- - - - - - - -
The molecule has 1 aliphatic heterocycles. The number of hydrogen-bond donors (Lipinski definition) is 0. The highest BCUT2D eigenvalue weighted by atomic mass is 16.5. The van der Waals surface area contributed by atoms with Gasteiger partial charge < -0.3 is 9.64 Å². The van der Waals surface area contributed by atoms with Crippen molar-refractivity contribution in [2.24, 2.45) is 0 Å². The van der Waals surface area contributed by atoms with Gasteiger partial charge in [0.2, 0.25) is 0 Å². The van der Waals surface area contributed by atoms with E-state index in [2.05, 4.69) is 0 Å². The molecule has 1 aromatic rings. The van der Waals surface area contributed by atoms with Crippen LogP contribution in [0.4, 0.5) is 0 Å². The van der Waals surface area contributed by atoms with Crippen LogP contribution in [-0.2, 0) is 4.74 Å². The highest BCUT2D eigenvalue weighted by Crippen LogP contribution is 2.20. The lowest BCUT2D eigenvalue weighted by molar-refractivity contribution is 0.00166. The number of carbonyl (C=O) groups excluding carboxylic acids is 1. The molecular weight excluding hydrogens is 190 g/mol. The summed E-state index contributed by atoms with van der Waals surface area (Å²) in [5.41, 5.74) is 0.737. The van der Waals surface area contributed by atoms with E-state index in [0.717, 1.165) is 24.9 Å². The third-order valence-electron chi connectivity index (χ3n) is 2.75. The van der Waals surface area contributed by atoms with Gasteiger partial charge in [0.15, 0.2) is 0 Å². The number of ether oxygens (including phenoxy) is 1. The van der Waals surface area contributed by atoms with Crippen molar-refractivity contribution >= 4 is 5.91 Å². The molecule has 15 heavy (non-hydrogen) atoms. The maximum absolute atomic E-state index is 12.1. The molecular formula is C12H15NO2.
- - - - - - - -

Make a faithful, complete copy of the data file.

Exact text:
The molecule has 1 aliphatic heterocycles. The number of hydrogen-bond donors (Lipinski definition) is 0. The highest BCUT2D eigenvalue weighted by atomic mass is 16.5. The van der Waals surface area contributed by atoms with Gasteiger partial charge < -0.3 is 9.64 Å². The van der Waals surface area contributed by atoms with Crippen molar-refractivity contribution in [2.24, 2.45) is 0 Å². The van der Waals surface area contributed by atoms with Gasteiger partial charge in [0.2, 0.25) is 0 Å². The van der Waals surface area contributed by atoms with E-state index in [2.05, 4.69) is 0 Å². The molecule has 1 aromatic rings. The van der Waals surface area contributed by atoms with Crippen LogP contribution in [0.4, 0.5) is 0 Å². The van der Waals surface area contributed by atoms with Crippen LogP contribution in [-0.2, 0) is 4.74 Å². The highest BCUT2D eigenvalue weighted by Crippen LogP contribution is 2.20. The lowest BCUT2D eigenvalue weighted by molar-refractivity contribution is 0.00166. The number of carbonyl (C=O) groups excluding carboxylic acids is 1. The molecular weight excluding hydrogens is 190 g/mol. The summed E-state index contributed by atoms with van der Waals surface area (Å²) in [5.41, 5.74) is 0.737. The van der Waals surface area contributed by atoms with E-state index in [0.717, 1.165) is 24.9 Å². The third-order valence-electron chi connectivity index (χ3n) is 2.75. The van der Waals surface area contributed by atoms with Gasteiger partial charge in [0.15, 0.2) is 0 Å². The number of ether oxygens (including phenoxy) is 1. The van der Waals surface area contributed by atoms with Crippen molar-refractivity contribution >= 4 is 5.91 Å². The molecule has 15 heavy (non-hydrogen) atoms. The maximum absolute atomic E-state index is 12.1. The molecular formula is C12H15NO2.